Welcome Welcome to the fourteenth Autograph Newsletter! Each jam-packed edition looks at a specific topic in mathematics and how Autograph can help engage students and enable them to understand the key concepts better.
 Introduction Just like in Newsletter 12, in this edition we draw our inspiration from the wonderful Median maths blog by Don Steward. Don’s activities challenge students to investigate, make conjectures and solve problems, and they have formed the basis of some of my most enjoyable lessons. Several of the activities on Median revolve around geometric proof. This is a topic that many students can have difficulty with, possibly due to its abstract nature, and being able to see the whole picture in terms of the steps that are required to solve the problem. Here is where I feel Autograph can help. By setting up the problems and then playing around with them dynamically, students may be able to see links and relationships that were previously hidden, make further conjectures, and test out their proofs.
 Diagnostic Question Usually we have a Diagnostic Question in this spot, but for this special edition of the newsletter we are instead I wanted to show you the kind of activity Don has on his website. Often these are images which can be copied and used directly, or pasted onto a PowerPoint slide or Word file. Here is a nice way to introduce students to the word of geometric proof using angles in triangles.
 Free Online Autograph Activity Can you Prove it 3? A tricky old construction here that leads to the surprising result that these two angles appear to be always equal. The question is… can you prove it? These Autograph activities do not require the full version of Autograph to run them. You just need to install the free Autograph Player (you will be guided through how to do this), which means you can use these activities in the classroom or set them for your students to do at home.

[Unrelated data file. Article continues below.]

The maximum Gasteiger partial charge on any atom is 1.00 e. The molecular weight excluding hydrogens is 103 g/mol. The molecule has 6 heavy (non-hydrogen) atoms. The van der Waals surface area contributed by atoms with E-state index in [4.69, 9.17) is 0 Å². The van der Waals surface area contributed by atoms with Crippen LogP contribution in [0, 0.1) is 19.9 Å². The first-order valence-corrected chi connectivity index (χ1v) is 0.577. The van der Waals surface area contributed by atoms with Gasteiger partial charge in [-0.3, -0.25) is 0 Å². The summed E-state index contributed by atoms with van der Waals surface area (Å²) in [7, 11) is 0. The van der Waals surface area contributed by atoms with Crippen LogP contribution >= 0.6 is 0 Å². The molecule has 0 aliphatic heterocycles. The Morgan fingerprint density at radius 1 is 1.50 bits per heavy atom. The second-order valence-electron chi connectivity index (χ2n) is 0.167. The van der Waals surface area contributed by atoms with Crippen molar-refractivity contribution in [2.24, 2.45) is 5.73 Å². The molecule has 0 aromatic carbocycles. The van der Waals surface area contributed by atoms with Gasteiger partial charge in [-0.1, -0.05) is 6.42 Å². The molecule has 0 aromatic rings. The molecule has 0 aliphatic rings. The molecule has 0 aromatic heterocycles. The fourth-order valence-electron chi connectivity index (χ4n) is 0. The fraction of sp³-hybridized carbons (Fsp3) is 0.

Further Activities
The following ideas for activities are also taken from Don Steward’s website. Try them on paper first and then turn to Autograph to look at them in more depth. Click on the image to download the individual Autograph files.
Activity 1 – The Equilateral House
Challenge: A square has an equilateral triangle constructed on each of two of its adjacent sides. The top corner of each triangle is connected to each other and to the far corner of the square. Can you prove that the resulting shape is an equilateral triangle?
 • The situation has been modelled on Autograph • Experiment by moving the positions of the three corners of the triangle around the page • Convince yourself that the triangle is equilateral by measuring the sides or the angles: – Measure sides: click on a side and the distance will be displayed in the status bar at the bottom of the screen – Measure angles: double click on the angle arc and place a tick by Show Label • Does this help you prove that the triangle is equilateral?
Activity 2 – The Mysterious Yellow Triangle
Challenge: Draw any right angled triangle, bisect an angle and construct the perpendicular to the hypotenuse (an altitude). Can you prove that the yellow triangle is isosceles.
 • The situation has be modelled using Autograph • Experiment by dragging the three corners of the right angled triangle around the page • Does this help you prove that the yellow triangle must be isosceles?
Activity 3 – Isosceles Split